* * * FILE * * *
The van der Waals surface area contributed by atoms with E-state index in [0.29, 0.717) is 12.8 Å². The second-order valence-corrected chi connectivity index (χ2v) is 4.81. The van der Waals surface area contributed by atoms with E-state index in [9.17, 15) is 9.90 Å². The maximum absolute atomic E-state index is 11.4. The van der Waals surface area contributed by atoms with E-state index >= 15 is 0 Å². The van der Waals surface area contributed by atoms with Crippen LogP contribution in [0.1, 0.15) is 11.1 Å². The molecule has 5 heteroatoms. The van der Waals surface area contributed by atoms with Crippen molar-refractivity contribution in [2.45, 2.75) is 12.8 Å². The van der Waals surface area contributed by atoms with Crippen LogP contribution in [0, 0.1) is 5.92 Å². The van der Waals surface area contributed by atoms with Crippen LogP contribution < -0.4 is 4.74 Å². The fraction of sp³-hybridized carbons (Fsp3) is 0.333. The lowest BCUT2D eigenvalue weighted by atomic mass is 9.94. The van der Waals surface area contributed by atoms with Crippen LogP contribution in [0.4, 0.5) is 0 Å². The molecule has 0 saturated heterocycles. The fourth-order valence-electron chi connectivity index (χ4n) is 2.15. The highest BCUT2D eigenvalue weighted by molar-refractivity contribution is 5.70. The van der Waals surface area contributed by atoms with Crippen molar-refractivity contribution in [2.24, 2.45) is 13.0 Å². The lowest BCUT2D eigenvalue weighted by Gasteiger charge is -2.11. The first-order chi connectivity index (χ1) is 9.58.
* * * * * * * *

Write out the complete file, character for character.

The van der Waals surface area contributed by atoms with E-state index in [0.29, 0.717) is 12.8 Å². The second-order valence-corrected chi connectivity index (χ2v) is 4.81. The van der Waals surface area contributed by atoms with E-state index in [9.17, 15) is 9.90 Å². The maximum absolute atomic E-state index is 11.4. The van der Waals surface area contributed by atoms with E-state index >= 15 is 0 Å². The van der Waals surface area contributed by atoms with Crippen LogP contribution in [0.1, 0.15) is 11.1 Å². The molecule has 5 heteroatoms. The van der Waals surface area contributed by atoms with Crippen molar-refractivity contribution in [2.45, 2.75) is 12.8 Å². The van der Waals surface area contributed by atoms with Crippen LogP contribution in [0, 0.1) is 5.92 Å². The van der Waals surface area contributed by atoms with Crippen LogP contribution < -0.4 is 4.74 Å². The fraction of sp³-hybridized carbons (Fsp3) is 0.333. The lowest BCUT2D eigenvalue weighted by atomic mass is 9.94. The van der Waals surface area contributed by atoms with Crippen LogP contribution in [0.4, 0.5) is 0 Å². The molecule has 0 saturated heterocycles. The fourth-order valence-electron chi connectivity index (χ4n) is 2.15. The highest BCUT2D eigenvalue weighted by molar-refractivity contribution is 5.70. The van der Waals surface area contributed by atoms with Crippen molar-refractivity contribution in [2.24, 2.45) is 13.0 Å². The lowest BCUT2D eigenvalue weighted by Gasteiger charge is -2.11. The first-order chi connectivity index (χ1) is 9.58.